Baby Panama will officially not have to go naked now. Here is her/his first set of clothes, a gift from Eric and Emily.
Archive for September, 2009
What could be better than cheese and bread for a pregnant stomach? Some days, not much. I’ve been avoiding meat so regularly (unless it’s on a taco or burrito and then I eat it right up!) that there is literally not a single protein left in my freezer. This is unheard of for the girl who buys 8 lbs. of chicken breasts every time they are on sale!
What makes this Italian is the use of fontina cheese in place of the more traditional French emmentaler cheese. Ultimately, I didn’t find the end result to be too distinct, probably because gruyere cheese has such a strong flavor. But ultimately, ultimately I found it quite delicious regardless of its Italian or French origins! I appreciated the suggested dippers but included grapes and pears because I find those just divine with a good cheese.
Italian Cheese Fondue
Originally from foodnetwork.com, Giada de Laurentiis
Cook Time: 20 min. Yield: 6 servings (as an appetizer or first course)
8 ounces grated Fontina
8 ounces grated Gruyere
5 teaspoons cornstarch
6 ounces thinly sliced pancetta, chopped (I had to skip this)
2 cups dry white wine (such as Pinot Grigio)
Freshly ground black pepper
2 tablespoons chopped chives
Bite-size pieces of focaccia, sliced salami, fresh fennel, Belgian endive, steamed broccoli florets and asparagus spears, for dipping
Toss the Fontina and Gruyere cheese with the cornstarch in a medium bowl to coat. Saute the pancetta in a heavy large saucepan over medium heat until crisp and golden, about 8 minutes. Using a slotted spoon, transfer the pancetta to a plate. Pour off any excess oil. Pour the wine into the same saucepan and bring to a boil. Decrease the heat to medium. Whisk 1 handful of the cheese mixture into the wine until it is almost melted. Repeat with the remaining cheese mixture in about 4 more batches. Continue whisking until the cheese is completely melted and the fondue bubbles, about 1 minute. Stir in all but 2 tablespoons of the pancetta. Season the fondue with pepper, to taste.
Transfer the cheese mixture to a fondue pot. Sprinkle with the remaining pancetta and chives. Set the pot over a candle or a canned heat burner. Serve with focaccia and vegetables.
Of course the minute I posted about our Sandwich Friday tradition and the tasty meat and bread combinations that came out of that venture, Nate was begging to reinstate it. Sadly for him, it hasn’t been officially reinstated, but he did get a new sandwich out of the deal.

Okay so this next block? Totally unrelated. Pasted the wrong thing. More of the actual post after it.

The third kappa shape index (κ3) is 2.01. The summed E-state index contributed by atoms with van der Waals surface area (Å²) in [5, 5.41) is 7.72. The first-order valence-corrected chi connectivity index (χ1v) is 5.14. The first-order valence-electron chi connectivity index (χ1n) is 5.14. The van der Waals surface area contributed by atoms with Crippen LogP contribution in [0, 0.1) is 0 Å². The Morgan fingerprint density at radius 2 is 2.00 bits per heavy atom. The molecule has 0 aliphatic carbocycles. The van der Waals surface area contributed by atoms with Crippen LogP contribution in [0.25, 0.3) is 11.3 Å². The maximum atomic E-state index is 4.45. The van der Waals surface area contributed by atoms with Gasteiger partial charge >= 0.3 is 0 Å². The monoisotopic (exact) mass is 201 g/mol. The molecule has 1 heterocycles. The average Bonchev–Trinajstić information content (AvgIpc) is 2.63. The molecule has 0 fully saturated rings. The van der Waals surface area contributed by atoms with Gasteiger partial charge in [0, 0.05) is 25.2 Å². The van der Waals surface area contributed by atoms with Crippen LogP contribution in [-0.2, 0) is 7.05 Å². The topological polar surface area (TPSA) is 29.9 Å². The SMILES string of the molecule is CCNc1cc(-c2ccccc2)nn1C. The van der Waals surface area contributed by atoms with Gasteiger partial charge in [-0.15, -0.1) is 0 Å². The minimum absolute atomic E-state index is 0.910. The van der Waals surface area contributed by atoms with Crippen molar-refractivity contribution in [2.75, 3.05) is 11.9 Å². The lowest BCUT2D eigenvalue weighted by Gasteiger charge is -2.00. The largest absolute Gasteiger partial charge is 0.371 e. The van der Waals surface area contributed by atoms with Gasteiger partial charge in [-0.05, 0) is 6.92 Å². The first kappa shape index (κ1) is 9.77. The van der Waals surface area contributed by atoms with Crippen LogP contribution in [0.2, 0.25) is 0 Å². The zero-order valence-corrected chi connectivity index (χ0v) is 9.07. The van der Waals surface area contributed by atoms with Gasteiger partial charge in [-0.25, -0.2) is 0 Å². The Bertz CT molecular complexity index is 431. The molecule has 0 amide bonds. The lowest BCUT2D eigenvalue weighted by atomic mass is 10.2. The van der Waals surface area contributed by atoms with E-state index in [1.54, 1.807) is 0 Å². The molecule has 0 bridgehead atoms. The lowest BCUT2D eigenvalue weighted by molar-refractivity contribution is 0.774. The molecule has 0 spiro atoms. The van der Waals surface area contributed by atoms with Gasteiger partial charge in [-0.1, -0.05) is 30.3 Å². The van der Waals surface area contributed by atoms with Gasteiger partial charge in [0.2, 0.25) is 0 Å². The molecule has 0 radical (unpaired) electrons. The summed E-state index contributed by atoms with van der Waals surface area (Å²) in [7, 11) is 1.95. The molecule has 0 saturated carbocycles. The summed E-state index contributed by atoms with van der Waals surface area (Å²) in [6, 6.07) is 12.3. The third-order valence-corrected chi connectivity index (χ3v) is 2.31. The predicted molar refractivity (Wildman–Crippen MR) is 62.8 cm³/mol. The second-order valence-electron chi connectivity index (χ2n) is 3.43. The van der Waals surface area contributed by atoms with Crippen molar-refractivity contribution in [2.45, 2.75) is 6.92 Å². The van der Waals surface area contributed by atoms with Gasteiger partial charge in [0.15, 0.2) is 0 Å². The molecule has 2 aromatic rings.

There was no recipe for this one as it was made up mostly of leftover ingredients that we had on hand. But sandwiches aren’t really meant to be measured and quantified anyway. They are a perfect mate for anyone who likes to “eyeball” it or mess around with proportions as they see fit. This is a great one to do just that with and still come out with a tasty treat.
Carnitas Croissant Sandwich
Leftover pork carnitas, shredded and warmed slightly
Fontina, havarti or any other cheese you find delicious, sliced
Preheat oven to 400 degrees. Place the open croissants on a baking sheet. Combine lemon pepper and mayonnaise and spread on both sides of the croissant. Layer the carnitas on the bottom side of the bread and top with the avocado. Layer the cheese on to the top side of the bread. Place in the oven about 8 minutes, or until sandwich is hot and cheese is melted. Fold the croissant together and serve.
A five-ingredient, light, refreshing appetizer perfect for a summer day.
Lemon Cream-Stuffed Grapes
Yield: 12 servings (3 grapes per serving)
- 4 ounces cream cheese, softened
- 3 tablespoons confectioners’ sugar
- 1-1/2 teaspoons lemon juice
- 1/2 teaspoon grated lemon peel
- 1 pound seedless globe grapes, rinsed and patted dry
In a small bowl, beat cream cheese, confectioners’ sugar, lemon juice and peel until blended. Cover and refrigerate for 1 hour.
Cut a deep “X” in the top of each grape to within 1/4 in. of bottom. Carefully spread each grape apart. Transfer cream cheese mixture to a heavy-duty resealable plastic bag; cut a small hole in a corner of bag. Pipe filling into grapes. Refrigerate until serving.
Nate and I are almost halfway through our this first round of training. As anticipated, days are long, sitting time is long, and there’s not a whole lot of room for personal space or time. Still, it’s been a good first half to the week.